Title: The Boer War
Author: Thomas Pakenham
Publisher: Jonathan Ball Publishers, 1993
Informative, yes, but I had to do my reading in bursts.
That Pakenham did his research is clear, because he’s sifted through a daunting pile of primary sources to put together a fine tome that definitely succeeds in giving me a better idea of the entire debacle. Also, I feel that he succeeds in a degree of objectivity on such a contentious topic because when it comes to exposing the foibles of those involved in the conflict, he doesn’t pick sides. Both the British and the Boers are revealed as perpetrators (and most certainly not very nice people), and both sides have their heroes and villains, depending the perspective of the viewer.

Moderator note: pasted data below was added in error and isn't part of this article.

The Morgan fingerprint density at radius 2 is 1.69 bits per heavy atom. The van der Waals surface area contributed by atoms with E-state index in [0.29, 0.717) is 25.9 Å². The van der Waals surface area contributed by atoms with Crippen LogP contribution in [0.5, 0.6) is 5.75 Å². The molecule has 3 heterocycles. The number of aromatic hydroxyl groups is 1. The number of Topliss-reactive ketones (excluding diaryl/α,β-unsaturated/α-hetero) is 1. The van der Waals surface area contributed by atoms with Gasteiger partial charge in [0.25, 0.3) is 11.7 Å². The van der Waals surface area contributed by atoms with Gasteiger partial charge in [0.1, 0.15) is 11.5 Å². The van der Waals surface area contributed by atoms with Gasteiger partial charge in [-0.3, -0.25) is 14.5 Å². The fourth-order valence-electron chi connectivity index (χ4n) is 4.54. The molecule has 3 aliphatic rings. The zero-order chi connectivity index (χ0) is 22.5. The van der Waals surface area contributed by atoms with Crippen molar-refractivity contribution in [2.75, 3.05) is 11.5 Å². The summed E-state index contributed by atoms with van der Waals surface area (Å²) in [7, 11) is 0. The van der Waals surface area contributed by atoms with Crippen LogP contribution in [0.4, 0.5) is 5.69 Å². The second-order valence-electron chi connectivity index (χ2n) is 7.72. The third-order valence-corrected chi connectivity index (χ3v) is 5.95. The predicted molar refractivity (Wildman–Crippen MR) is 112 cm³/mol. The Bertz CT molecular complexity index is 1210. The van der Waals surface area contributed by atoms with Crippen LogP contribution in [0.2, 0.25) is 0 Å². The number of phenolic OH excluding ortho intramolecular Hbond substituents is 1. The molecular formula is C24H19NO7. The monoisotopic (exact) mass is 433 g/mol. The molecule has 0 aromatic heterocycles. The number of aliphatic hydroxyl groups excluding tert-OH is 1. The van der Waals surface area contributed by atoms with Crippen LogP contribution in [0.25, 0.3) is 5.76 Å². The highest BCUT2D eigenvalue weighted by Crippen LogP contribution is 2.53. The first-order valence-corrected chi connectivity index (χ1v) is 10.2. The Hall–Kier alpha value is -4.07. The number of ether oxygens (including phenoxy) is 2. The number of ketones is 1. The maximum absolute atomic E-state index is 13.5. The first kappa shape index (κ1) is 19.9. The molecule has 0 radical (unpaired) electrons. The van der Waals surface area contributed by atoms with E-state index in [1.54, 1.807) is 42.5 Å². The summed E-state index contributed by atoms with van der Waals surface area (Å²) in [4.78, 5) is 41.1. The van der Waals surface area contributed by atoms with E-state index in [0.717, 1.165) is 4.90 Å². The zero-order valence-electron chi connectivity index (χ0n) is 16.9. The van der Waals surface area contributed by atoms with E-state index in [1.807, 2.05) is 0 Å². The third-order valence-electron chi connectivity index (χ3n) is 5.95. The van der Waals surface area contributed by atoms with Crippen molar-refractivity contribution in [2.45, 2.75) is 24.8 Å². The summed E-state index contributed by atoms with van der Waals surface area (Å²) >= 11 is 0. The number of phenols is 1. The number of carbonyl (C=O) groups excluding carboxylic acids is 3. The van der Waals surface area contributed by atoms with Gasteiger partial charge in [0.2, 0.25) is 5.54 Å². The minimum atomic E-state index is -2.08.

Pakenham also examines the outcomes of the war, and it’s incredibly high cost in lives and material possessions; South Africa’s indigenous populations suffered the most. If one has to look from where the roots of the later oppressive apartheid system grew, they clearly lay deeply entrenched in this time, especially in the attitudes shared by colonial powers in Africa. Thank you, Rhodes, Kruger. You’re both scoundrels, and not the nice kind of scoundrel either (like Han Solo).
As an overview, I feel this book is a good starting point, but as stated earlier, I simply didn’t gel with Pakenham, who failed to engage me. What made reading this bearable is that I have an illustrated hardcover edition that had many wonderful images (yay for pictures) – but if and when I do decide to read further on the topic, I’d like to find an author whose writing style doesn’t make me unintentionally skip pages.